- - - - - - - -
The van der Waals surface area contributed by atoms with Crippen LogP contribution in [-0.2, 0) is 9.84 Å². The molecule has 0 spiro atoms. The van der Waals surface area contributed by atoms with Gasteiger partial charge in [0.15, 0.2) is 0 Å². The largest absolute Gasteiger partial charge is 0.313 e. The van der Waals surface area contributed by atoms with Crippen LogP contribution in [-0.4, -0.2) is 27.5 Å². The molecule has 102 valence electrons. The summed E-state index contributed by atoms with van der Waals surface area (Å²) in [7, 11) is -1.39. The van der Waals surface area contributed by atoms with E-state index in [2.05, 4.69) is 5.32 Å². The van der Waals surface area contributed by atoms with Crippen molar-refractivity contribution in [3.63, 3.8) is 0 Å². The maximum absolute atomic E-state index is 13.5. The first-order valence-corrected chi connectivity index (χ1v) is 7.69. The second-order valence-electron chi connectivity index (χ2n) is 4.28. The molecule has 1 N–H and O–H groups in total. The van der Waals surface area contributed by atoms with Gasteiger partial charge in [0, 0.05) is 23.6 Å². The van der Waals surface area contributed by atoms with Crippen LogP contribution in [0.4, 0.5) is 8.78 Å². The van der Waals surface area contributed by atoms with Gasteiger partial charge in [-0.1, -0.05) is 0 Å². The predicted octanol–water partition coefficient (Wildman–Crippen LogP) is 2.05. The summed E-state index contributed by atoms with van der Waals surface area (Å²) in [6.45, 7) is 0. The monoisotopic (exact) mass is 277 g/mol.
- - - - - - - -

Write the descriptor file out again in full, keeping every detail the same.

The van der Waals surface area contributed by atoms with Crippen LogP contribution in [-0.2, 0) is 9.84 Å². The molecule has 0 spiro atoms. The van der Waals surface area contributed by atoms with Gasteiger partial charge in [0.15, 0.2) is 0 Å². The largest absolute Gasteiger partial charge is 0.313 e. The van der Waals surface area contributed by atoms with Crippen LogP contribution in [-0.4, -0.2) is 27.5 Å². The molecule has 102 valence electrons. The summed E-state index contributed by atoms with van der Waals surface area (Å²) in [7, 11) is -1.39. The van der Waals surface area contributed by atoms with E-state index in [2.05, 4.69) is 5.32 Å². The van der Waals surface area contributed by atoms with Crippen molar-refractivity contribution in [3.63, 3.8) is 0 Å². The maximum absolute atomic E-state index is 13.5. The first-order valence-corrected chi connectivity index (χ1v) is 7.69. The second-order valence-electron chi connectivity index (χ2n) is 4.28. The molecule has 1 N–H and O–H groups in total. The van der Waals surface area contributed by atoms with Gasteiger partial charge in [0, 0.05) is 23.6 Å². The van der Waals surface area contributed by atoms with Crippen LogP contribution in [0.4, 0.5) is 8.78 Å². The van der Waals surface area contributed by atoms with Gasteiger partial charge in [-0.1, -0.05) is 0 Å². The predicted octanol–water partition coefficient (Wildman–Crippen LogP) is 2.05. The summed E-state index contributed by atoms with van der Waals surface area (Å²) in [6.45, 7) is 0. The monoisotopic (exact) mass is 277 g/mol.